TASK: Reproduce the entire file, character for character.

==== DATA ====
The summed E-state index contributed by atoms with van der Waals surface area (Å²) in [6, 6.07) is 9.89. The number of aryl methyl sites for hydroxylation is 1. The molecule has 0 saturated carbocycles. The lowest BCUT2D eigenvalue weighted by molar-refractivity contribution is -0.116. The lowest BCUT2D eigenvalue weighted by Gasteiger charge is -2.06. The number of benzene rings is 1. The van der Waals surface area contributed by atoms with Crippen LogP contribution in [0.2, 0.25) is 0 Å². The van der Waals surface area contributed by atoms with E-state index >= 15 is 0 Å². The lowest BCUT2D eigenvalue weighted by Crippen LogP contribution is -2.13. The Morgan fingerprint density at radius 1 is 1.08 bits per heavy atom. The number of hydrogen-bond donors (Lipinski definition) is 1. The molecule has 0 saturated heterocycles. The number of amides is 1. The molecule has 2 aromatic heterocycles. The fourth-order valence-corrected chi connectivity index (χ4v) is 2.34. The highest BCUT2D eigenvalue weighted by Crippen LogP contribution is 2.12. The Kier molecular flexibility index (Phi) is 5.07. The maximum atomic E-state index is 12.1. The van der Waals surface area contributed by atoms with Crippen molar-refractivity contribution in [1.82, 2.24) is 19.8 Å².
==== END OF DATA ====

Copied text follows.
The summed E-state index contributed by atoms with van der Waals surface area (Å²) in [6, 6.07) is 9.89. The number of aryl methyl sites for hydroxylation is 1. The molecule has 0 saturated carbocycles. The lowest BCUT2D eigenvalue weighted by molar-refractivity contribution is -0.116. The lowest BCUT2D eigenvalue weighted by Gasteiger charge is -2.06. The number of benzene rings is 1. The van der Waals surface area contributed by atoms with Crippen LogP contribution in [0.2, 0.25) is 0 Å². The van der Waals surface area contributed by atoms with E-state index >= 15 is 0 Å². The lowest BCUT2D eigenvalue weighted by Crippen LogP contribution is -2.13. The Morgan fingerprint density at radius 1 is 1.08 bits per heavy atom. The number of hydrogen-bond donors (Lipinski definition) is 1. The molecule has 0 saturated heterocycles. The number of amides is 1. The molecule has 2 aromatic heterocycles. The fourth-order valence-corrected chi connectivity index (χ4v) is 2.34. The highest BCUT2D eigenvalue weighted by Crippen LogP contribution is 2.12. The Kier molecular flexibility index (Phi) is 5.07. The maximum atomic E-state index is 12.1. The van der Waals surface area contributed by atoms with Crippen molar-refractivity contribution in [1.82, 2.24) is 19.8 Å².